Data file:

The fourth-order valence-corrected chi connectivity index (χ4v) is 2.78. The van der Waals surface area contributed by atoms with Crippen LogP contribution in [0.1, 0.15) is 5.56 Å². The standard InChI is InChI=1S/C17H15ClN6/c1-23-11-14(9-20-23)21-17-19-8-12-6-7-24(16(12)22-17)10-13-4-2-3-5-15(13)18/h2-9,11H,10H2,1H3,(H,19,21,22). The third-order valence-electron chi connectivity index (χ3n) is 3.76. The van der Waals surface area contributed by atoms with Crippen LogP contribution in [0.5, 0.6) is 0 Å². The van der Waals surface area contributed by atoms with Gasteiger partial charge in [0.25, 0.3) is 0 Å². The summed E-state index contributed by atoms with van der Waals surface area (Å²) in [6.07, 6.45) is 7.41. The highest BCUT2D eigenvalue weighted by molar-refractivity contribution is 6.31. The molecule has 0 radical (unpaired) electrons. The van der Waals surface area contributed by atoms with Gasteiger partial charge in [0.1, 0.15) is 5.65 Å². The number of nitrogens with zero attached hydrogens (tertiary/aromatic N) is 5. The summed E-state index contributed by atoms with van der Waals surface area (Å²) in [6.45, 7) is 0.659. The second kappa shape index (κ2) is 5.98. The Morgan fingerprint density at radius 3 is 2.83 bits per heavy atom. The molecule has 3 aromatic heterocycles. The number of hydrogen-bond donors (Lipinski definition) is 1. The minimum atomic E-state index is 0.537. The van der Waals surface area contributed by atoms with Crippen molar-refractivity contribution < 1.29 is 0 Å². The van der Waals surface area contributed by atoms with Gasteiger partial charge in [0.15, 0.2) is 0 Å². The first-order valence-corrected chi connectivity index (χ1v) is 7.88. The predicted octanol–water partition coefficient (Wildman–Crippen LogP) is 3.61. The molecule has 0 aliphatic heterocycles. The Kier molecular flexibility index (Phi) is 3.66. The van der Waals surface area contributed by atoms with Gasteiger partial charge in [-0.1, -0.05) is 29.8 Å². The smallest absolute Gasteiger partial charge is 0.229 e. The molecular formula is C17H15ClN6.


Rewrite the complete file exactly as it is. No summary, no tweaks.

The fourth-order valence-corrected chi connectivity index (χ4v) is 2.78. The van der Waals surface area contributed by atoms with Crippen LogP contribution in [0.1, 0.15) is 5.56 Å². The standard InChI is InChI=1S/C17H15ClN6/c1-23-11-14(9-20-23)21-17-19-8-12-6-7-24(16(12)22-17)10-13-4-2-3-5-15(13)18/h2-9,11H,10H2,1H3,(H,19,21,22). The third-order valence-electron chi connectivity index (χ3n) is 3.76. The van der Waals surface area contributed by atoms with Crippen LogP contribution in [0.5, 0.6) is 0 Å². The van der Waals surface area contributed by atoms with Gasteiger partial charge in [0.25, 0.3) is 0 Å². The summed E-state index contributed by atoms with van der Waals surface area (Å²) in [6.07, 6.45) is 7.41. The highest BCUT2D eigenvalue weighted by molar-refractivity contribution is 6.31. The molecule has 0 radical (unpaired) electrons. The van der Waals surface area contributed by atoms with Gasteiger partial charge in [0.1, 0.15) is 5.65 Å². The number of nitrogens with zero attached hydrogens (tertiary/aromatic N) is 5. The summed E-state index contributed by atoms with van der Waals surface area (Å²) in [6.45, 7) is 0.659. The second kappa shape index (κ2) is 5.98. The Morgan fingerprint density at radius 3 is 2.83 bits per heavy atom. The molecule has 3 aromatic heterocycles. The number of hydrogen-bond donors (Lipinski definition) is 1. The minimum atomic E-state index is 0.537. The van der Waals surface area contributed by atoms with Crippen molar-refractivity contribution < 1.29 is 0 Å². The van der Waals surface area contributed by atoms with Gasteiger partial charge in [0.15, 0.2) is 0 Å². The first-order valence-corrected chi connectivity index (χ1v) is 7.88. The predicted octanol–water partition coefficient (Wildman–Crippen LogP) is 3.61. The molecule has 0 aliphatic heterocycles. The Kier molecular flexibility index (Phi) is 3.66. The van der Waals surface area contributed by atoms with Gasteiger partial charge in [-0.1, -0.05) is 29.8 Å². The smallest absolute Gasteiger partial charge is 0.229 e. The molecular formula is C17H15ClN6.